I’m not saying that, for some, speaking from the heart won’t include long times of prayer of fancy language. What I am saying is that, too often, we church leaders tend to pray in such a manner that others feel intimidated to pray. You hear comments like, “Well, I can’t really pray like the pastor.” Then, you find out that some simply avoid prayer because they’ve never been taught about having a simple, open dialogue with God.

So, I believe we need to model simple prayers. When Jesus taught us to pray, it didn’t take 6 chapters. He didn’t model a 15-minute prayer with unfamiliar language. He broke it down to the bare necessities. Shouldn’t we follow His example?

Weird Worship

So, I just attended a worship service that was…interesting. The music was led by an African-American man on piano and vocals and a Anglo woman on vocals and attempting to play the djembe.

The vocals screamed 1970’s Maranatha or Gaither Music Group. Very cheesey. Very over-the-top.

One of the most interesting moments was as the final speaker was wrapping up his message. The pianist began playing a chord progression with a certain rhythm that sounded oddly familiar. On the second round, I realized that he was playing the Dave Matthews Band “Crash Into Me.”

I thought to myself, “Well, that’s weird.”

Then, he proceeded to invite the crowd to sing “Sanctuary” on top of this chord progression. It worked in parts. But, overall, the chord progression and the melody did not work well together.

I think he was trying to blend some contemporary elements with this older chorus. It was…”creative?”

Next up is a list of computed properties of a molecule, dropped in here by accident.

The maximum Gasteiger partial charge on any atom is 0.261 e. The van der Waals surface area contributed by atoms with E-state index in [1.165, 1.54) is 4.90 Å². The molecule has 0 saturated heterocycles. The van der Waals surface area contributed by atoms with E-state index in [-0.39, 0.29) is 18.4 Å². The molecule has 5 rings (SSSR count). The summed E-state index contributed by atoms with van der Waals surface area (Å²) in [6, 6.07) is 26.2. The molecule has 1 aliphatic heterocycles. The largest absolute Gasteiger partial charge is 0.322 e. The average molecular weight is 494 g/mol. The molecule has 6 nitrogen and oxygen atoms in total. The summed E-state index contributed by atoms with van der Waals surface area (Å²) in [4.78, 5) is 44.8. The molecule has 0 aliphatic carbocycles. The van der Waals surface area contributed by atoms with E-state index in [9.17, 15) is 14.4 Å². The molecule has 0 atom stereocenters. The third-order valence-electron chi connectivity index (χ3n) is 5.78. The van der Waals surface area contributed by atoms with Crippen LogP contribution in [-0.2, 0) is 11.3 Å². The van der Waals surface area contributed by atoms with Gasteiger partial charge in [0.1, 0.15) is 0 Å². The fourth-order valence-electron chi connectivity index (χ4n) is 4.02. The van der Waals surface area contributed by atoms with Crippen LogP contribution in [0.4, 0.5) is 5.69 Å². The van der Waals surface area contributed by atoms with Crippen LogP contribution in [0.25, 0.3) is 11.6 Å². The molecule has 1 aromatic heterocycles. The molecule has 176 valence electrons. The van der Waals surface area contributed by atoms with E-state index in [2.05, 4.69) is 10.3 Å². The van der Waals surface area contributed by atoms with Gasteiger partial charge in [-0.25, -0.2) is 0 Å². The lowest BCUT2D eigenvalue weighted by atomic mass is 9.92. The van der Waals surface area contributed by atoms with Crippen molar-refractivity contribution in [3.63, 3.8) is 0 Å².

I have a few minutes before my next workshop and just had to write about this…

I really never thought that I’d hear “Sanctuary” and the Dave Matthews Band at the same time. How bizarre?

Is T.I. Genuine?

Recently, I saw a preview for a reality show featuring rapper T.I. The idea is that it will follow his daily life…the trials and tribulations of being a star…and to show that he really isn’t the bad guy that all the criminal charges he is facing make him out to be.

Yes, T.I. faces a potential 30 years in prison on various charges.

So, is this television program an attempt to show that he truly is a great guy who simply made a mistake? Or is this a program that will have a number of staged “good deeds” to try an influence those deciding his fate?

I’m not surprised. This deal is with MTV. If you spend anytime watching MTV, they have a tendency to glorify immoral behavior. They help elevate the “thug mentality” of many of today’s youth culture. Don’t think so? Just stop by Delta or Northside middle schools and listen to the students conversations. You would think you were sitting in a room with Lil’ Wayne.

They also seem to glorify drunkenness and sleeping around. Don’t believe me? Just watch 20 minutes of the “Real World” (which is so far removed from any thing near reality) or any other reality show on the network.

They glorify prosperity. Watch “The Hills”, “The City” or reruns of “Laguna Beach” and just seen how they portray wealthy teenagers. It gives many of our young people the idea that they “deserve” way too much.

My hope is that T.I. truly is genuine. I highly doubt it, though. I’m sure this is simply another way to make another dollar. But, maybe in the midst of filming this, he’ll portray some glimpses of goodness that will help today’s youth see that the world isn’t about getting what we deserve and receiving handouts.

I’d love to see MTV put on a show that is all about doing good deeds. Maybe through this kind of program our young people would see that there really is a greater good to be done in this world.